A new route for philanthropy

A new generation of donors is turning to donor advised funds to support good causes


Lyn Tomlinson

Lyn Tomlinson

Head of Impact and Philanthropy

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The next generation of philanthropists is looking for innovative ways to support good causes and recent research suggests this has led to a rise in the use of donor advised funds (DAFs).

A DAF is essentially a charity savings account where a donor can make contributions, enjoy tax benefits and recommend grants from the fund over time. The Next Gen Donors research project by nextgendonors.org found that while the use of traditional foundations and charitable trusts was declining, DAFs were on the increase.

Making it simple

This may be in part because they allow the new generation to go ‘off mission’ from the family foundation while also outsourcing administration to a third party, making giving simpler. And if you’re giving to a variety of causes, it can also make it easier to claim ‘gift aid’ because the donor is often supplied with regular statements and a tax statement at the end of the year.

Although the explosive growth of DAFs in the US has been recent, they have been around since the 1930s, when they were used by community foundations to encourage local philanthropy and by single-issue organisations such as museums. They became more popular from 1969, following new rules in the US relating to foundations, but the first commercial provider wasn’t approved until 1991.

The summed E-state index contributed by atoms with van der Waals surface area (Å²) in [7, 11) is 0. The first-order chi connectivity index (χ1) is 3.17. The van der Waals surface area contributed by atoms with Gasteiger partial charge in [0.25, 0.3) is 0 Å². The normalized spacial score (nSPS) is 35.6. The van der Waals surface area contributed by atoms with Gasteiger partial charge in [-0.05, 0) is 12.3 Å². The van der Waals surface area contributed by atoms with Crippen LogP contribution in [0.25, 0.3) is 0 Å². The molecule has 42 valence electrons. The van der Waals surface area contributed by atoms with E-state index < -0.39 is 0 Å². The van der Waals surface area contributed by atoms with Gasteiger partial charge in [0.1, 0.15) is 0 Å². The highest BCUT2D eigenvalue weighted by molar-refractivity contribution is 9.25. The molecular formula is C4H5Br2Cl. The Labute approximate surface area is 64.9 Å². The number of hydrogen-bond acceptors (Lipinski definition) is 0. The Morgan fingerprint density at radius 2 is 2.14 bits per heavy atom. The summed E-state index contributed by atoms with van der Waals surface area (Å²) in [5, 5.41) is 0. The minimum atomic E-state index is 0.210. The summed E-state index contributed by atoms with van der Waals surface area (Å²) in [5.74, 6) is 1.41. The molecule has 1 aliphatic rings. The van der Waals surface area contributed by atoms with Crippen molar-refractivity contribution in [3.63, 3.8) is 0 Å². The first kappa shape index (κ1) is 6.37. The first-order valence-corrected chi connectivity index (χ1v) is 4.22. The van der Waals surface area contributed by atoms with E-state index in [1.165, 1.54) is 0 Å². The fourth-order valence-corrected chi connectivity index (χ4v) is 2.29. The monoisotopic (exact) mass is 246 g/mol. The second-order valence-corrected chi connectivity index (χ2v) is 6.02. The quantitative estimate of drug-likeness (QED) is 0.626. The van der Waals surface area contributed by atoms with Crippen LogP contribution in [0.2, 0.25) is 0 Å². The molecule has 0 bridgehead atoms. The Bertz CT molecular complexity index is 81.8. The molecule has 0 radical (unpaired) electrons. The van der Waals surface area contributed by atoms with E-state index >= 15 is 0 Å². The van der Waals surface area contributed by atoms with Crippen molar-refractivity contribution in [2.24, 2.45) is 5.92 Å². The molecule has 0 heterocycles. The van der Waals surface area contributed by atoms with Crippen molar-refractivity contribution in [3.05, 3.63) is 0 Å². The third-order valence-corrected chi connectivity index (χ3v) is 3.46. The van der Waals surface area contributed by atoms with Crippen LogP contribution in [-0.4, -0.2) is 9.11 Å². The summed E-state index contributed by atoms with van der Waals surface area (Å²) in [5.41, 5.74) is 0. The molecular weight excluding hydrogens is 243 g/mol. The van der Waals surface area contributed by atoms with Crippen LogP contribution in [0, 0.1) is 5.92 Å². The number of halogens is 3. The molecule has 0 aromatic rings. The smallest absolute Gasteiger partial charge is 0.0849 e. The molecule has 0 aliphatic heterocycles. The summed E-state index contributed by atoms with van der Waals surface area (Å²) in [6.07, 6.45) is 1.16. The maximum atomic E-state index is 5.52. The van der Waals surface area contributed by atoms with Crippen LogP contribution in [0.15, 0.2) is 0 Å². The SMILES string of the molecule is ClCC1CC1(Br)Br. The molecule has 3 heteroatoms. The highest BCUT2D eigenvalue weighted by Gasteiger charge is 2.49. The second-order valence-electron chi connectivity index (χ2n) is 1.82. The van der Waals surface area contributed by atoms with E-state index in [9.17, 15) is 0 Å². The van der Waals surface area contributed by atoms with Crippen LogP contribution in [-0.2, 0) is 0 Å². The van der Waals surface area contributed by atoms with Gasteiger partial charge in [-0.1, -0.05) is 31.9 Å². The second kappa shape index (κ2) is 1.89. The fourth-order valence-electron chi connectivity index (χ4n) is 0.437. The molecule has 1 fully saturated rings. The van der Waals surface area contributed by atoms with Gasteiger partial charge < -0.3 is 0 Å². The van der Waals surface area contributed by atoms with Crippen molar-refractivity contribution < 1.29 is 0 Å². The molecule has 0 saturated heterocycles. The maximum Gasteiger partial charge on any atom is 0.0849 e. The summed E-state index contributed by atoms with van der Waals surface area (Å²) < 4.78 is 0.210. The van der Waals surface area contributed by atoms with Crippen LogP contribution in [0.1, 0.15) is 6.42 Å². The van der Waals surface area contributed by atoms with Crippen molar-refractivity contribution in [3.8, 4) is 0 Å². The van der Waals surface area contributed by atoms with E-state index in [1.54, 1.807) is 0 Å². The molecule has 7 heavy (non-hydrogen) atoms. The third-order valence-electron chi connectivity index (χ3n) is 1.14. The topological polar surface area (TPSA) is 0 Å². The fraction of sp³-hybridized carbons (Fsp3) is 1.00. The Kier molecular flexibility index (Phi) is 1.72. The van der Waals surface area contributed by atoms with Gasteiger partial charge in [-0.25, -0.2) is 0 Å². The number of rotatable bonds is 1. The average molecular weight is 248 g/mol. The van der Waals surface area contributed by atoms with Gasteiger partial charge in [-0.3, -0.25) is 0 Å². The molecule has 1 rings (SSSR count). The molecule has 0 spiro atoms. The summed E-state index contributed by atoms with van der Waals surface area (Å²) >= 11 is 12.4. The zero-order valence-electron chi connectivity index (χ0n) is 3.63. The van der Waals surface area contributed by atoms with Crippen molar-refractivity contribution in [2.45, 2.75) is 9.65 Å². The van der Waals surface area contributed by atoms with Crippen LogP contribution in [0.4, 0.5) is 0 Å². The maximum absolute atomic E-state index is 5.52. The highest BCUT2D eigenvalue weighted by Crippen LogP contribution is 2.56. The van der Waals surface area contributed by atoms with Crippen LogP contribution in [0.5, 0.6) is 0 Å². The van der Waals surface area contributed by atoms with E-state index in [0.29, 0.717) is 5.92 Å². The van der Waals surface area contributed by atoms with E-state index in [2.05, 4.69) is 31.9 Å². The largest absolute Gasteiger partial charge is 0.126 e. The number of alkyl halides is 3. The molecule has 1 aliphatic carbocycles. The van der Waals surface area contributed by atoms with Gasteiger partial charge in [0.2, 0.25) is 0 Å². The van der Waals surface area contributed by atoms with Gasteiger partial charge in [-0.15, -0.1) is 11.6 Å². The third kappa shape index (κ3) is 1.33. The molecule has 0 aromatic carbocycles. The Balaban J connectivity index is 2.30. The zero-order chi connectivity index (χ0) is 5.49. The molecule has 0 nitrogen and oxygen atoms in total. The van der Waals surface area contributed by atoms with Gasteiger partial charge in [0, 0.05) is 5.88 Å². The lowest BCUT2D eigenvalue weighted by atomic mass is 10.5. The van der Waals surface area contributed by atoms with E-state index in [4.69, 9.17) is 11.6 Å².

Growing in the UK

The US remains the epicentre of DAFs but they are beginning to grow in popularity in Canada and the UK.

The rise of DAFs supports the findings of another survey from the Johnson Center for Philanthropy, which found that while the next generation of donors, born between 1964 and 2000, are surprisingly similar to their parents in many of their goals, they simply differ in how they want to achieve them. 


Lyn Tomlinson

Lyn Tomlinson

Head of Impact and Philanthropy

Lyn is a Wealth Planning Director and provides investment structuring, retirement and estate planning advice. Lyn has specific expertise in Philanthropy and Social Investment and is vice chair of the ethical asset class committee.  She is a Chartered Financial Planner and a Chartered Wealth Manager holding the CISI Masters in Wealth Management qualification.

This article is issued by Cazenove Capital which is part of the Schroders Group and a trading name of Schroder & Co. Limited, 1 London Wall Place, London EC2Y 5AU. Authorised by the Prudential Regulation Authority and regulated by the Financial Conduct Authority and the Prudential Regulation Authority. 

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